But the fabric has excellent sustainability credentials. Although the volumes of material being produced are, at the moment, small and Lee uses them to produce apparel and luxury products, the resources needed to make the fabric are minimal: just a few microbes that can multiply and feed on waste.

The process is considerably lighter on resources than conventional textiles. If you compare a BioCouture jacket with one made with conventional cotton the BioCouture item uses around 50 litres of water compared to many thousands of litres used in the normal process.

From all angles BioCouture looks like a potentially smart and sustainable addition to the global wardrobe.

Friday, 25 January 2013

Inspiration for Europe!

Members of the European Parliament, senior European Commission officials and a packed meeting room of stakeholders, supporters and the public participated in an inspirational lunch debate on the proposed SPIRE PPP on Thursday 24 January. The potential value of SPIRE to lead a new industrial revolution in Europe for sustainable growth, jobs and competitiveness was outlined. Through its ambitious, but achievable, research and innovation agenda to improve resource and energy efficiency in the process industries, SPIRE can make a huge difference to Europe. And it is ready to run now!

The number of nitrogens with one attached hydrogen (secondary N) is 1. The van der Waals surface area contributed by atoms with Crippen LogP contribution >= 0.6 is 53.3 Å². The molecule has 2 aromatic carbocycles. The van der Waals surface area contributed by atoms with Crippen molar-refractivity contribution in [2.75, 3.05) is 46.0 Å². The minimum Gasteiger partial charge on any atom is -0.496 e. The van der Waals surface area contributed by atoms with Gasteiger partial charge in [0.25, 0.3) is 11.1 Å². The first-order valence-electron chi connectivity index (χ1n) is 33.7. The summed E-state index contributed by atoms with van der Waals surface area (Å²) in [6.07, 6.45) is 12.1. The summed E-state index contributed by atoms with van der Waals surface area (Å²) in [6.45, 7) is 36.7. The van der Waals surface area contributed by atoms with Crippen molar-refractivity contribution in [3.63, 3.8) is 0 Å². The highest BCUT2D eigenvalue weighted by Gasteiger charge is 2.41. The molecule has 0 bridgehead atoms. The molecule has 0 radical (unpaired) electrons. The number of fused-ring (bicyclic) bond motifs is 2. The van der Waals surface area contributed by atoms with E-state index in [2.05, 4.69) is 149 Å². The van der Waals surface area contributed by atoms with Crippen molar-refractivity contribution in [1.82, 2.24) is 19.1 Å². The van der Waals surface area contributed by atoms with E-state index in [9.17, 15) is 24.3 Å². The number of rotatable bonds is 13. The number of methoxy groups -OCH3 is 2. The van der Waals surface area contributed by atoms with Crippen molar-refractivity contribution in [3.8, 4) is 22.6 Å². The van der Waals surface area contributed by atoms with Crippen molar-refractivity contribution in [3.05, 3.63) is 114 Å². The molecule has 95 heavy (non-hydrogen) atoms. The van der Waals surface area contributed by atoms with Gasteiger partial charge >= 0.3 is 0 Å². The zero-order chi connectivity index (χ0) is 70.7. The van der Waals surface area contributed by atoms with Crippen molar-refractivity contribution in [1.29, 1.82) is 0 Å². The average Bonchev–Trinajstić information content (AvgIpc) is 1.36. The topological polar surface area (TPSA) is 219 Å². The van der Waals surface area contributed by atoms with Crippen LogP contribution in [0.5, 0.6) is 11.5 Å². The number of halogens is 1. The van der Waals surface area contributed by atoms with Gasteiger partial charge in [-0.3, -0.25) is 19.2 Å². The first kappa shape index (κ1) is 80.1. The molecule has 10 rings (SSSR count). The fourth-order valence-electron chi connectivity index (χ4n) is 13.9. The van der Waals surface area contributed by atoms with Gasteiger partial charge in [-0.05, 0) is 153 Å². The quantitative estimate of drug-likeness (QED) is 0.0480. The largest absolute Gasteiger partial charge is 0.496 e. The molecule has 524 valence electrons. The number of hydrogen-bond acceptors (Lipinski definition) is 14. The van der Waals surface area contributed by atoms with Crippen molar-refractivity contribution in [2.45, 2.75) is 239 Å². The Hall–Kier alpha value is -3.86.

The lunch time debate was hosted by Amalia Sartori, MEP chairwoman of the ITRE (Industry, Research and Energy) Committee of Parliament in association with A.SPIRE (the European Association for Sustainable Process Industry through Resource and Energy Efficiency) the organisation that is managing and coordinating the Public Private Partnership (PPP) proposal.

The debate was entitled a ‘New industrial (R)evolution through the SPIRE Public Private Partnership’. Opening the debate Madame Sartori (below, left) outlined the EU’s priorities to regain high rates of employment, boost competitiveness and ensure greater social cohesion. Within this strategy a rejuvenated industrial policy was essential.